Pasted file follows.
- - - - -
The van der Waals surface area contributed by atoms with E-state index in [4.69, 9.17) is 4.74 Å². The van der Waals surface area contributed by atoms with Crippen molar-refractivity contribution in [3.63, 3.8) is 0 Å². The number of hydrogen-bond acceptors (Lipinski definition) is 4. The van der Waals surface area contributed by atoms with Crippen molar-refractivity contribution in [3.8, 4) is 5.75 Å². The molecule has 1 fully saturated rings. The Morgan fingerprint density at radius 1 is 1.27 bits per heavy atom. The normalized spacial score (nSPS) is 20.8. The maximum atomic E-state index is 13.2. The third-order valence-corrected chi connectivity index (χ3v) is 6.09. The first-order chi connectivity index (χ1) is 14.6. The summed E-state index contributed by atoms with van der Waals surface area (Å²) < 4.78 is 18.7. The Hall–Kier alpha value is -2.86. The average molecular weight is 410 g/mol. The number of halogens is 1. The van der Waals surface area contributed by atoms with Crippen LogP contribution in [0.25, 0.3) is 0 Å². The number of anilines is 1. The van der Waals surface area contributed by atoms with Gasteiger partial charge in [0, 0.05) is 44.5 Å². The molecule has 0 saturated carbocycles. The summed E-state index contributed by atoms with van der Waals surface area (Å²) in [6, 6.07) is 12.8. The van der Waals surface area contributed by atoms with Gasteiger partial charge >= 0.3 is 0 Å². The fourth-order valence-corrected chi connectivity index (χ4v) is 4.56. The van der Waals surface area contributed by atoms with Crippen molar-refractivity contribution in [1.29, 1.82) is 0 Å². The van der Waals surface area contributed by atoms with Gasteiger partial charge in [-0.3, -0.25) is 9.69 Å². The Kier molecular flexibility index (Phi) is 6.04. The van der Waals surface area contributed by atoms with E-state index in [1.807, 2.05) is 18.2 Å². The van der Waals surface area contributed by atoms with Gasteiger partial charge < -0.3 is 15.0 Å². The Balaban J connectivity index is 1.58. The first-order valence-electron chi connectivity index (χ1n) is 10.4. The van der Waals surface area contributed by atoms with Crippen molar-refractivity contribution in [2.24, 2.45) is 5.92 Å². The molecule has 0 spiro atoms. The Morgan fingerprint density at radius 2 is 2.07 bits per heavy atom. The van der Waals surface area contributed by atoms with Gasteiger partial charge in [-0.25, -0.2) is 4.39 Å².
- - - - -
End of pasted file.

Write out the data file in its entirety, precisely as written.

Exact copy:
The van der Waals surface area contributed by atoms with E-state index in [4.69, 9.17) is 4.74 Å². The van der Waals surface area contributed by atoms with Crippen molar-refractivity contribution in [3.63, 3.8) is 0 Å². The number of hydrogen-bond acceptors (Lipinski definition) is 4. The van der Waals surface area contributed by atoms with Crippen molar-refractivity contribution in [3.8, 4) is 5.75 Å². The molecule has 1 fully saturated rings. The Morgan fingerprint density at radius 1 is 1.27 bits per heavy atom. The normalized spacial score (nSPS) is 20.8. The maximum atomic E-state index is 13.2. The third-order valence-corrected chi connectivity index (χ3v) is 6.09. The first-order chi connectivity index (χ1) is 14.6. The summed E-state index contributed by atoms with van der Waals surface area (Å²) < 4.78 is 18.7. The Hall–Kier alpha value is -2.86. The average molecular weight is 410 g/mol. The number of halogens is 1. The van der Waals surface area contributed by atoms with Crippen LogP contribution in [0.25, 0.3) is 0 Å². The number of anilines is 1. The van der Waals surface area contributed by atoms with Gasteiger partial charge in [0, 0.05) is 44.5 Å². The molecule has 0 saturated carbocycles. The summed E-state index contributed by atoms with van der Waals surface area (Å²) in [6, 6.07) is 12.8. The van der Waals surface area contributed by atoms with Gasteiger partial charge >= 0.3 is 0 Å². The fourth-order valence-corrected chi connectivity index (χ4v) is 4.56. The van der Waals surface area contributed by atoms with Crippen molar-refractivity contribution in [1.29, 1.82) is 0 Å². The van der Waals surface area contributed by atoms with Gasteiger partial charge in [-0.3, -0.25) is 9.69 Å². The Kier molecular flexibility index (Phi) is 6.04. The van der Waals surface area contributed by atoms with E-state index in [1.807, 2.05) is 18.2 Å². The van der Waals surface area contributed by atoms with Gasteiger partial charge < -0.3 is 15.0 Å². The Balaban J connectivity index is 1.58. The first-order valence-electron chi connectivity index (χ1n) is 10.4. The van der Waals surface area contributed by atoms with Crippen molar-refractivity contribution in [2.24, 2.45) is 5.92 Å². The molecule has 0 spiro atoms. The Morgan fingerprint density at radius 2 is 2.07 bits per heavy atom. The van der Waals surface area contributed by atoms with Gasteiger partial charge in [-0.25, -0.2) is 4.39 Å².